The fight­ing weight ad­van­tage was ironic given that Ford did not want to race the XD in the first place, be­liev­ing Holden was hatch­ing a plan for a 5.7-litre rac­ing Com­modore. In truth, GM-H was dis­in­ter­ested in rac­ing and com­pany chiefs put the brakes on con­tin­u­ing to fund the HDT. John­son says the car had few weak­nesses. “It won two cham­pi­onships and Bathurst. So it’s a pretty spe­cial car, re­ally. And it was in that car that I won my first ti­tle and my first Bathurst.”

For the 1982 en­duro sea­son John­son moved to the re­cal­ci­trant XE model, with its new Wattslink­age coil-over rear-end. Tru-Blu was sold to Bris­bane real es­tate agent Alf Grant who raced it in a re­vised white and blue liv­ery. De­spite be­ing a vir­tual rac­ing novice, Grant twice cracked the top 10 at Bathurst in the famed Fal­con, in ’83 (sev­enth) and ’84 (10th).

The lat­ter event marked the end of Tru-Blu's rac­ing ca­reer, with the Group C class wound up at year's end. John­son bought the car back from Grant in the 1980s and at some stage re­turned it to its all-blue liv­ery. Valvo­line's brand­ing made way, how­ever, for Shell sig­nage, in def­er­ence to DJR’s long-time ti­tle spon­sor. This 'nearly right' look was re­tained for the next two decades, in­clud­ing for the car's star­ring role in the first ever edi­tion of AMC, in late 2001.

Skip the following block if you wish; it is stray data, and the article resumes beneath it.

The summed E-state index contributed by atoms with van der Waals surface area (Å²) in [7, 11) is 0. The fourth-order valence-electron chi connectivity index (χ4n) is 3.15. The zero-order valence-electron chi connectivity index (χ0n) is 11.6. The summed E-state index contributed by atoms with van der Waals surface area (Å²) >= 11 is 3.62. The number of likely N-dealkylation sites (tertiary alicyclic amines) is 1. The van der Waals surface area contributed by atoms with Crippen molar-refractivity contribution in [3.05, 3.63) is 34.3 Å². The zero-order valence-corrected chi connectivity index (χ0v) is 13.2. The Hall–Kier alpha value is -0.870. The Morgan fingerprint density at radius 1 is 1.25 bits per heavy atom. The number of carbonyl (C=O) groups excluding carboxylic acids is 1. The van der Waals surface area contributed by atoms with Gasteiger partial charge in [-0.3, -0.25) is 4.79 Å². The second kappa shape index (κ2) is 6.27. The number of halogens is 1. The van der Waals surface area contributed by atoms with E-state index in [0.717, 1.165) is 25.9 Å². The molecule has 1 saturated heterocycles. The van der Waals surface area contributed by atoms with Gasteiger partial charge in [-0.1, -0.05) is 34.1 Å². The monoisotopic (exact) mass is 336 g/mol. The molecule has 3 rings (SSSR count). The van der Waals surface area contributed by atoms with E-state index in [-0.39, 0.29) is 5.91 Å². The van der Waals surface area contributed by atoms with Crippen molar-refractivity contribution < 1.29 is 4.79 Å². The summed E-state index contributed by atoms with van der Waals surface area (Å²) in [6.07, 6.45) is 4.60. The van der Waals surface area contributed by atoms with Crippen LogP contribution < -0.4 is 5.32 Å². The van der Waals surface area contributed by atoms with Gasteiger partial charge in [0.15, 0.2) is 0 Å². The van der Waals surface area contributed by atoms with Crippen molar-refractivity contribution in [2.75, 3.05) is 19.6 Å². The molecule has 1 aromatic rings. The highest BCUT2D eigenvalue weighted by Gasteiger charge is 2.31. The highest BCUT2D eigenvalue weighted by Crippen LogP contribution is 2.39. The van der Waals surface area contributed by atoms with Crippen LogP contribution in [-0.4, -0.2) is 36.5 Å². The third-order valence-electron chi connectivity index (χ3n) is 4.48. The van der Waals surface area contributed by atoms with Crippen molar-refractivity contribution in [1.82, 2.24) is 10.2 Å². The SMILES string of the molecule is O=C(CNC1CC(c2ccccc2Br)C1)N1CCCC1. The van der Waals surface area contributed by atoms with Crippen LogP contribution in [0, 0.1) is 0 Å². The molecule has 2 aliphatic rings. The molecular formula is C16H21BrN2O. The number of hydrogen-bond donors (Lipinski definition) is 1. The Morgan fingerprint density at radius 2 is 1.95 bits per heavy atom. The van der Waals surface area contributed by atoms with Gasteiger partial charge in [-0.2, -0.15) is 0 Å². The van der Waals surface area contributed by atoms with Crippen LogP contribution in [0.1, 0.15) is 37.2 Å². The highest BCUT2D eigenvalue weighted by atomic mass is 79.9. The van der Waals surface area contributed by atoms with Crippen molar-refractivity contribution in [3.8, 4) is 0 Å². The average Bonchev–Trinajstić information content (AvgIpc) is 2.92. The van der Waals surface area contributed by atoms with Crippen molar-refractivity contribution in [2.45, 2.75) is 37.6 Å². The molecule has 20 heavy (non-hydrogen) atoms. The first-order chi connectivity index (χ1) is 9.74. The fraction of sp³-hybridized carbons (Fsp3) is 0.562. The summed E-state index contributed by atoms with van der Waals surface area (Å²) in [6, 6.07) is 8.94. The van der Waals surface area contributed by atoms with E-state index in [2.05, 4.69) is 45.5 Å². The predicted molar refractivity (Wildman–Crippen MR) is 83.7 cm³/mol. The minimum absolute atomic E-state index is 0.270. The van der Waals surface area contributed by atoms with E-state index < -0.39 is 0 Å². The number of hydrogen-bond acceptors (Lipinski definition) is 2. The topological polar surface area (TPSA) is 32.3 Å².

For many years Tru-Blu resided at DJR’s Aca­cia Ridge team base, be­fore be­ing moved to the squad's cur­rent Sta­ple­ton fa­cil­ity, which in­cludes a mu­seum, in the early noughties.

DJR fell on hard times af­ter Shell pulled its sub­stan­tial fund­ing at the end of 2004. The West­point property and fi­nance group took over as ti­tle spon­sor, but soon went belly-up, fail­ing to make pay­ments to the team. This took DJR to the brink of fi­nan­cial dis­as­ter. Thus, John­son sold Tru-Blu – and sev­eral of his other famed cars – to fel­low Queens­lan­der David Bow­den in 2006.